Episode 1 wasn’t that funny. Episode 2 established the tone – and that’s when it got funny. When you have a drama that’s uneven in tone – switching from camp to melo in just one scene – it’s hard to figure out whether or not the drama is good or bad. However, I’m going to give this drama a chance – mainly because I like Jo Yeo Jung and I trust Kim Kang Woo’s acting.
Quick summary: Tae Sung (Kim Kang Woo) is a hard-nosed prosecutor who can’t rest until he completes his task. He is chasing after a drug boss, Oh Jung Chul, and that brings him face to face with Go Sora (Jo Yeo Jung), the daughter of a former mobster in Busan who now works with her “uncles” at a fish store. When Sora ends up replacing a geisha act at a club where Jung Chul’s girlfriend works, Tae Sung mistakes her to be Jung Chul’s girlfriend. He figures that she’ll be his way in to Jung Chul’s gang and thus bring him down.
Meanwhile, he’s also getting married to Lee Se Na (Nam Gyu Ri) but she gets appendicitis before they can even go on their honeymoon. While she’s recovering in the hospital, Tae Sung goes off to take down Jung Chul for his own peace of mind, and to make his adoptive father proud.
Go Sora’s family used to own the swanky Haeundae Hotel 20 years ago, and it was a place where everyone of all classes could come in. His second in command – Yang Man Ho – ousted Go Joong Shik (Sora’s dad) and made it an elite hotel that was so expensive it was ridiculous. Man Ho’s young wife Tam Hee is a bit of a shrilly idiot, and she hates Sora to the core. But she gets a new adversary in the form of Vice President Choi Joon Hyuk (Jung Suk Won), who has no problems working with Sora for fish deliveries.
After episodes 1 and 2, I’m still feeling a tad indifferent to the drama. It’s definitely because of the tone, but now I know that it’s really going for cheese. It reminds me a bit of Spy Myung Wol, where it mixed humor with serious issues (North Korean values! Oh no!), but I’m hoping that Haeundae Lovers will be a better story. The romance part is the huge puff ball, even though it’s very much like Romeo and Juliet; the actual plot line is very serious and melodramatic, and helps ground the drama. Mobsters battling it out, daddy issues, power struggles – dark stuff. However, I’m expecting something like Spy Myung Wol mixed with the disappointment of Big – how can you justify a married man falling in love with Sora, and have me be ok with it? Even though I’m not as fond of Nam Gyu Ri as I am of Jo Yeo Jung doesn’t mean I’m going to like it when he chooses Jo Yeo Jung in the end. I’m hoping that the story will tread carefully around this; though I bet it’ll end up with Se Na saying “I’ll let you go, oppa.”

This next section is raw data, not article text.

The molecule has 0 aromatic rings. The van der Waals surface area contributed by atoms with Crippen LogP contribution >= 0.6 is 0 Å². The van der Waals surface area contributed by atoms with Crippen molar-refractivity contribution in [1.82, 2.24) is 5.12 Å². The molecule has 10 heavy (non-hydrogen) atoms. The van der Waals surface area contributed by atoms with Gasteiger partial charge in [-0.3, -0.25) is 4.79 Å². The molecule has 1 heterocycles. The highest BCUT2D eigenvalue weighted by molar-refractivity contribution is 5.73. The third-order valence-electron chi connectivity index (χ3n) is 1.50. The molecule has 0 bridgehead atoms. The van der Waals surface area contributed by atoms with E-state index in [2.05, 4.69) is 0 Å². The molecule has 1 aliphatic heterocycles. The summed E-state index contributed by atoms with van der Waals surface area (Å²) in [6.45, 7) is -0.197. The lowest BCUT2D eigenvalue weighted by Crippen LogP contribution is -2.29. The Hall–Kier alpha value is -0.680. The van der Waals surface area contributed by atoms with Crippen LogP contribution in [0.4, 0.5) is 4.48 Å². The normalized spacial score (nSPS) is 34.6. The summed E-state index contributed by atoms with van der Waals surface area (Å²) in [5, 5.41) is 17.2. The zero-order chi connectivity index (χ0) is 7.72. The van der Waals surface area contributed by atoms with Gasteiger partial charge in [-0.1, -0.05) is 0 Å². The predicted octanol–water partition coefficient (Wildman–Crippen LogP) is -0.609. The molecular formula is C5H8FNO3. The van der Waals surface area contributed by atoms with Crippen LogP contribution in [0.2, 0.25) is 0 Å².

I dislike some of Tae Sung’s actions towards Se Na as he can be very selfish. However she’s equally at fault because she’s so passive. It’s nice she supports her husband, but she let’s him walk all over her. It makes Sora a great foil to her because she can defend herself and stand her ground. She can tell Tae Sung how it is, and he needs the challenge. He needs to stop being a daddy’s boy and man up. It’s a testament to Kim Kang Woo’s acting that he can play quite the ass, and yet be comical at the same time.
This drama is shot on location in Busan, which makes me giddy with excitement because it contains a lot of scenes from places I visited while there. It’s definitely a place where the really rich areas look vastly different from the poorer areas (not that the city is poor but that certain areas just don’t elicit the same kind of awe and modernity.) However, the drama exaggerates the difference with Go Sora’s family, and Tam Hee and Haeundae Hotel. In addition, Busan is one of the smallest worlds ever in this drama. Sora is classmates with Tam Hee, who’s married to Yang Man Ho, who’s the father to Tae Sung, who’s married to Se Na, who’s friends with Joo Hee, who’s also friends with Sora and works for Tam Hee as an assistant. I almost want to say Tam Hee is Jung Chul’s girlfriend on the side? That would REALLY tighten this ship.
I may sound like I dislike this drama, but I actually don’t. It’s more like my way of keeping expectations low, because the payoff feels much better. It’s insane in a good way, and it’s meant to be campy and cheesy and fun. It can’t be taken seriously. If it can keep up the cheesiness with a straight face, then I am really going to enjoy this bit of lighthearted romance.
I’ll be recapping this over at Dramabeans, but episode 1 is ready thanks to Gummimochi!